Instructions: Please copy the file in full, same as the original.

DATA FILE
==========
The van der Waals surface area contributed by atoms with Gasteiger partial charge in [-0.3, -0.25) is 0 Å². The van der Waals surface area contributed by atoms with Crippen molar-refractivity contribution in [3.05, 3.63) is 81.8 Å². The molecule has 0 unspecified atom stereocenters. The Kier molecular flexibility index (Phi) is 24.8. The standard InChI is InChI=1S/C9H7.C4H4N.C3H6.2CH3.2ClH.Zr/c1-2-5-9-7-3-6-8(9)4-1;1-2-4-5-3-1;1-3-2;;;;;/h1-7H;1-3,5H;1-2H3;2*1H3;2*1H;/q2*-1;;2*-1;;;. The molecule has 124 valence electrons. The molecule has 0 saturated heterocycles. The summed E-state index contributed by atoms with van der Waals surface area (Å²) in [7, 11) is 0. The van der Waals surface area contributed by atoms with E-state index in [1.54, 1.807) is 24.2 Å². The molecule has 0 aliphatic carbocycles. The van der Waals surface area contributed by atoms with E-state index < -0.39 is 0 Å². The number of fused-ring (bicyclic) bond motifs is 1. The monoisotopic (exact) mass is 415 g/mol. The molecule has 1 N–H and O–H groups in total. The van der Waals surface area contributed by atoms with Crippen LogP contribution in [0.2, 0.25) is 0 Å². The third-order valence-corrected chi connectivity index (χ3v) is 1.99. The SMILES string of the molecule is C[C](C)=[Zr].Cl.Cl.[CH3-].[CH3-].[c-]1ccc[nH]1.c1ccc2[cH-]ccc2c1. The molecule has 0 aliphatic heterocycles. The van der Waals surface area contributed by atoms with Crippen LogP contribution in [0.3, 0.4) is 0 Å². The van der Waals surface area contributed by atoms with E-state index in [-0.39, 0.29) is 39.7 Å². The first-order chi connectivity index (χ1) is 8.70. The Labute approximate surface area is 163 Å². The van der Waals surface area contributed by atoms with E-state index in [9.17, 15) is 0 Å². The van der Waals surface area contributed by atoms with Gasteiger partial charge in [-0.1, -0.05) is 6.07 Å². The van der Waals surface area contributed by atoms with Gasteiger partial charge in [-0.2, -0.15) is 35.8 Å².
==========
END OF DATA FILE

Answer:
The van der Waals surface area contributed by atoms with Gasteiger partial charge in [-0.3, -0.25) is 0 Å². The van der Waals surface area contributed by atoms with Crippen molar-refractivity contribution in [3.05, 3.63) is 81.8 Å². The molecule has 0 unspecified atom stereocenters. The Kier molecular flexibility index (Phi) is 24.8. The standard InChI is InChI=1S/C9H7.C4H4N.C3H6.2CH3.2ClH.Zr/c1-2-5-9-7-3-6-8(9)4-1;1-2-4-5-3-1;1-3-2;;;;;/h1-7H;1-3,5H;1-2H3;2*1H3;2*1H;/q2*-1;;2*-1;;;. The molecule has 124 valence electrons. The molecule has 0 saturated heterocycles. The summed E-state index contributed by atoms with van der Waals surface area (Å²) in [7, 11) is 0. The van der Waals surface area contributed by atoms with E-state index in [1.54, 1.807) is 24.2 Å². The molecule has 0 aliphatic carbocycles. The van der Waals surface area contributed by atoms with E-state index < -0.39 is 0 Å². The number of fused-ring (bicyclic) bond motifs is 1. The monoisotopic (exact) mass is 415 g/mol. The molecule has 1 N–H and O–H groups in total. The van der Waals surface area contributed by atoms with Crippen LogP contribution in [0.2, 0.25) is 0 Å². The third-order valence-corrected chi connectivity index (χ3v) is 1.99. The SMILES string of the molecule is C[C](C)=[Zr].Cl.Cl.[CH3-].[CH3-].[c-]1ccc[nH]1.c1ccc2[cH-]ccc2c1. The molecule has 0 aliphatic heterocycles. The van der Waals surface area contributed by atoms with Crippen LogP contribution in [0.3, 0.4) is 0 Å². The van der Waals surface area contributed by atoms with E-state index in [-0.39, 0.29) is 39.7 Å². The first-order chi connectivity index (χ1) is 8.70. The Labute approximate surface area is 163 Å². The van der Waals surface area contributed by atoms with E-state index in [9.17, 15) is 0 Å². The van der Waals surface area contributed by atoms with Gasteiger partial charge in [-0.1, -0.05) is 6.07 Å². The van der Waals surface area contributed by atoms with Gasteiger partial charge in [-0.2, -0.15) is 35.8 Å².